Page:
(2) In American law, a person is presumed innocent until proven guilty. In Catholic Tradition, an apparition is judged false until proven true. This is the case because in any given situation the possibility of a true apparition is relatively small. Therefore, the Church must approach all apparitions from the standpoint that they are probably false until such a time when a miraculous occurrence gives reason to believe they are true. In fact, until October 14, 1966, Canons 1399 and 2388 of the 1917 Code of Canon Law forbid anyone to circulate publications about new revelations, appearances, miracles, etc. until they had been expressly approved by the local Ordinary. While the new discipline allows for such publications provided they contain nothing contrary to faith or morals, the fundamental disposition of the Church has not changed: an alleged apparition is presumed to be false until positive evidence can be brought forward demonstrating that it is not.
A Serious Business
The Catholic Encyclopedia warns that dealing with apparitions is a serious business:
“Illusions in the matter of revelations often have a serious consequence, as they usually instigate to exterior acts, such as teaching a doctrine, propagating a new devotion, prophesying, launching into an enterprise that entails expense. There would be no evil to fear if these impulses came from God, but it is entirely otherwise when they do not come from God, which is much more frequently the case and is difficult of discernment.”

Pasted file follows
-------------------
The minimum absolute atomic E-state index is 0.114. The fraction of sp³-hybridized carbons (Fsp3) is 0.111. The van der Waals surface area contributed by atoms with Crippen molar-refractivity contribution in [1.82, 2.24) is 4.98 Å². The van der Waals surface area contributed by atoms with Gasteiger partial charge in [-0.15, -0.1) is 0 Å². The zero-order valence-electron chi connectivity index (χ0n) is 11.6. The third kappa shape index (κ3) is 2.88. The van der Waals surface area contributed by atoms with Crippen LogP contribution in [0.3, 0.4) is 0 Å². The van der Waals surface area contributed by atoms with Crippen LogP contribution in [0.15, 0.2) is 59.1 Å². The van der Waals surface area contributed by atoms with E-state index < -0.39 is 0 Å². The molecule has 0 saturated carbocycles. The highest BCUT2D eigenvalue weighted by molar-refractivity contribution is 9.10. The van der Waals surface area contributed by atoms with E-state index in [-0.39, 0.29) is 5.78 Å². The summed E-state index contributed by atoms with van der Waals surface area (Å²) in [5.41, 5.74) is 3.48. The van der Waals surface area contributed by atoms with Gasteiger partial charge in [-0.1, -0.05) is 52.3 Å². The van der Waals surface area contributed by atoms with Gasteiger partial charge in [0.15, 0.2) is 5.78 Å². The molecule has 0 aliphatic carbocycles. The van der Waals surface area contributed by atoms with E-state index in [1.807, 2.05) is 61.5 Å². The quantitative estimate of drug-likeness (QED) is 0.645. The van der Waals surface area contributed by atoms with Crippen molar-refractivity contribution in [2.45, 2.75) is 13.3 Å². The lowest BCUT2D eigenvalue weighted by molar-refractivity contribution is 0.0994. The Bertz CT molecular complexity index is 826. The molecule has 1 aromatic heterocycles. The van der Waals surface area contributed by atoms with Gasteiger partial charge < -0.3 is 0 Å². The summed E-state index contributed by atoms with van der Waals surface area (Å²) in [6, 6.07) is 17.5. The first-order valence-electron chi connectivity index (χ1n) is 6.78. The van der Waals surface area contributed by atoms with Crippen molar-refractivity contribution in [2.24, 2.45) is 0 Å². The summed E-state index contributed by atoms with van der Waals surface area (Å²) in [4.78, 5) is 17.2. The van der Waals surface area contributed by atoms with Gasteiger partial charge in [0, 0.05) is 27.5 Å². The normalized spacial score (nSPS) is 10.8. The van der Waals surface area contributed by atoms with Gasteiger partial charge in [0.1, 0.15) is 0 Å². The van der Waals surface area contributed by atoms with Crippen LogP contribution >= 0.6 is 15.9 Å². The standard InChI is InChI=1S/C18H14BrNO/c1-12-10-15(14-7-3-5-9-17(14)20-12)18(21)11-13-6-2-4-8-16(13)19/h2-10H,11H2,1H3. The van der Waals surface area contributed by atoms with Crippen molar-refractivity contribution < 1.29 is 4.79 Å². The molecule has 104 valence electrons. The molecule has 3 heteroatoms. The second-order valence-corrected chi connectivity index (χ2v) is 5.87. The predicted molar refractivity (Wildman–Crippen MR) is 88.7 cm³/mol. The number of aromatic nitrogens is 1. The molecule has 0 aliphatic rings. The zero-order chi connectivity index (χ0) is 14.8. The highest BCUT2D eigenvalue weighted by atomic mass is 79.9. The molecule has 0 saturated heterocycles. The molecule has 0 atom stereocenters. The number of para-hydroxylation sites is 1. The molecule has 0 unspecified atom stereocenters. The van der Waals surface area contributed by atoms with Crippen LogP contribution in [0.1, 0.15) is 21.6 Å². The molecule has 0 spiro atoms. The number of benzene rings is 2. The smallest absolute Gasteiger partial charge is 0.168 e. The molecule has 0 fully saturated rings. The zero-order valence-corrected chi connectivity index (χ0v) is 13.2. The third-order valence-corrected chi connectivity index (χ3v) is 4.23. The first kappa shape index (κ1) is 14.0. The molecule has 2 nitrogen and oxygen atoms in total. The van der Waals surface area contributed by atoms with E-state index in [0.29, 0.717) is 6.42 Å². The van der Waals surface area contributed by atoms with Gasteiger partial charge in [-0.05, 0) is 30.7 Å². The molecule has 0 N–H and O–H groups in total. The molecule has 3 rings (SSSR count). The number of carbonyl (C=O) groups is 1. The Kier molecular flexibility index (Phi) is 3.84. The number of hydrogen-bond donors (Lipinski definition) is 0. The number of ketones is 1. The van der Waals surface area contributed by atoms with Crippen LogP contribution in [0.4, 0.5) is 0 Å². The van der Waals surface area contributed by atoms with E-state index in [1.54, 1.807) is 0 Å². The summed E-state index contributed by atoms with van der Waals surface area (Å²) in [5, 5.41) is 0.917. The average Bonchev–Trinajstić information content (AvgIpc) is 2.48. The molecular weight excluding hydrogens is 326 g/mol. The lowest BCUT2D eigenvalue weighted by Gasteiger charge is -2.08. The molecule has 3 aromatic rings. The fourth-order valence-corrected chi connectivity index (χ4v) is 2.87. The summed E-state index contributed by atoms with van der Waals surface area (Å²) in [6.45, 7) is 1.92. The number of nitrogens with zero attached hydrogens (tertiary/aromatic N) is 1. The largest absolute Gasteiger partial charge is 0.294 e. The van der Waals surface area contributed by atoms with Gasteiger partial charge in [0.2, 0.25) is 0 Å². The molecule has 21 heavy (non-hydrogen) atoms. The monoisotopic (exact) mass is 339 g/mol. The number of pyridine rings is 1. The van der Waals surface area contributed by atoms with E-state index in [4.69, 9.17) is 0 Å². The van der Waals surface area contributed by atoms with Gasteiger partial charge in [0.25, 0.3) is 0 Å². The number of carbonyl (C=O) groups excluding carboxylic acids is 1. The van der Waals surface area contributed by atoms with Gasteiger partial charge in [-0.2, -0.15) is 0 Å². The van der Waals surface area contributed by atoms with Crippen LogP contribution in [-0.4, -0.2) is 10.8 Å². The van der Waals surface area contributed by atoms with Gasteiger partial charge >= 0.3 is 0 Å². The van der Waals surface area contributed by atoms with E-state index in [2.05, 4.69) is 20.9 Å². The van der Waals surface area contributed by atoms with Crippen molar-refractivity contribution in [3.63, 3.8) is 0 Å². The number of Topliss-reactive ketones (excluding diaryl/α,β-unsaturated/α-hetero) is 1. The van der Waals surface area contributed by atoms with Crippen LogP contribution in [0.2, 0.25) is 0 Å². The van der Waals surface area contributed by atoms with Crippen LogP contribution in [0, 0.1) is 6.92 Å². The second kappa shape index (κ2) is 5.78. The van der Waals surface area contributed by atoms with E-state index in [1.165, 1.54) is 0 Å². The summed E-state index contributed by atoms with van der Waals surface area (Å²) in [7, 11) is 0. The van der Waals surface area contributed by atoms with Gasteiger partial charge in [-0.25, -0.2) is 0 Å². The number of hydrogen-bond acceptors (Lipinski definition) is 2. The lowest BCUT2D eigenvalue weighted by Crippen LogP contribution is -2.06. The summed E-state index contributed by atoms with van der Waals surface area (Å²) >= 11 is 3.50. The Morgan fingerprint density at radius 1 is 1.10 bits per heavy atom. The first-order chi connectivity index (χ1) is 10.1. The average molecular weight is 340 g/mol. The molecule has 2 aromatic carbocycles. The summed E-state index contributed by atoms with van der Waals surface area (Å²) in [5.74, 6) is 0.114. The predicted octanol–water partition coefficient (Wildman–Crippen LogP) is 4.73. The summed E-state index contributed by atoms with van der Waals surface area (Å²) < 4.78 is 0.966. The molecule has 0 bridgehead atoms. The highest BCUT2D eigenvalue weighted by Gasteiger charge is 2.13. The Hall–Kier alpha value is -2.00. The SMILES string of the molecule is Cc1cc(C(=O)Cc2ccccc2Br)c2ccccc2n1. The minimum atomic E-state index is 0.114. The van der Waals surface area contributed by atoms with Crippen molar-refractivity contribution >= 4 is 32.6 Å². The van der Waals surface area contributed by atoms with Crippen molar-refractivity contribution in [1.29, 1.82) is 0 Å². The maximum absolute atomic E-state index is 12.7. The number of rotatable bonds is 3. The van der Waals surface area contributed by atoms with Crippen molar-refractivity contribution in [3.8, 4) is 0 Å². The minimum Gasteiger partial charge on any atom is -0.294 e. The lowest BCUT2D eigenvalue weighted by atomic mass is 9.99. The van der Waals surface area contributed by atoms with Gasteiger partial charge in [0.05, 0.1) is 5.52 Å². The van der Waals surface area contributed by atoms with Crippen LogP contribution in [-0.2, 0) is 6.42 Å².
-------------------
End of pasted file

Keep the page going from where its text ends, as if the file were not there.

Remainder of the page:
In ancient Israel, false prophesy was considered so serious as to merit death on the part of the false prophet, who was guilty of not only misleading his people but of blaspheming God by saying in God’s name things which God had not commanded him to say.  Notice that it says that it is difficult to discern if a message comes from God or not, and that it is “much more frequently the case” that it is false. In the history of the Church, it is much more likely that any given person who believes they are receiving messages from heaven is mistaken than not, and because of the very serious consequences that can flow from propagation of alleged messages, those investigating these phenomenon must do so in a manner that is exacting and methodical. It should be noted that to be methodical is not to be judgmental; many supporters of Medjugorje, for example, criticize those who seek to look at the evidence in a straightforward and scientific manner as being judgmental. This intent is not to condemn something prematurely, but neither must we praise and approve something prematurely. This methodical, exacting scrutiny is a must because, as the Encyclopedia says, the truth is “difficult of discernment.”